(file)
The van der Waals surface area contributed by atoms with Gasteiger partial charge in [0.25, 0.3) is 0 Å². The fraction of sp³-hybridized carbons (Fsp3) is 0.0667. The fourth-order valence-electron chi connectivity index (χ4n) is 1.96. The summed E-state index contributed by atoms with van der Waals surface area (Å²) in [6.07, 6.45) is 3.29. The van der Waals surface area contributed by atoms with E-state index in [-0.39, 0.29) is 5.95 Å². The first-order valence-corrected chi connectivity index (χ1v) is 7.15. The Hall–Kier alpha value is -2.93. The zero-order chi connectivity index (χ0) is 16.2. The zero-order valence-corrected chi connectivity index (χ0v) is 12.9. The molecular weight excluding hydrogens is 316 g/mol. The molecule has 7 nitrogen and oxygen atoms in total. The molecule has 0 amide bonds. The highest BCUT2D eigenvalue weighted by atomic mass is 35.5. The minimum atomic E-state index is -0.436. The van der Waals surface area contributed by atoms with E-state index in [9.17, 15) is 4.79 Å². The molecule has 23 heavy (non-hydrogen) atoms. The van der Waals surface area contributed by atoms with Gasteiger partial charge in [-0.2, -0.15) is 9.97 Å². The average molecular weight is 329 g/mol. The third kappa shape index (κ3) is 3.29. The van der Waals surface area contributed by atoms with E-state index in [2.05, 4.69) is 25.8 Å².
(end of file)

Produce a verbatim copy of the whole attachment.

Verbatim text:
The van der Waals surface area contributed by atoms with Gasteiger partial charge in [0.25, 0.3) is 0 Å². The fraction of sp³-hybridized carbons (Fsp3) is 0.0667. The fourth-order valence-electron chi connectivity index (χ4n) is 1.96. The summed E-state index contributed by atoms with van der Waals surface area (Å²) in [6.07, 6.45) is 3.29. The van der Waals surface area contributed by atoms with E-state index in [-0.39, 0.29) is 5.95 Å². The first-order valence-corrected chi connectivity index (χ1v) is 7.15. The Hall–Kier alpha value is -2.93. The zero-order chi connectivity index (χ0) is 16.2. The zero-order valence-corrected chi connectivity index (χ0v) is 12.9. The molecular weight excluding hydrogens is 316 g/mol. The molecule has 7 nitrogen and oxygen atoms in total. The molecule has 0 amide bonds. The highest BCUT2D eigenvalue weighted by atomic mass is 35.5. The minimum atomic E-state index is -0.436. The van der Waals surface area contributed by atoms with E-state index in [9.17, 15) is 4.79 Å². The molecule has 23 heavy (non-hydrogen) atoms. The van der Waals surface area contributed by atoms with Gasteiger partial charge in [-0.2, -0.15) is 9.97 Å². The average molecular weight is 329 g/mol. The third kappa shape index (κ3) is 3.29. The van der Waals surface area contributed by atoms with E-state index in [2.05, 4.69) is 25.8 Å².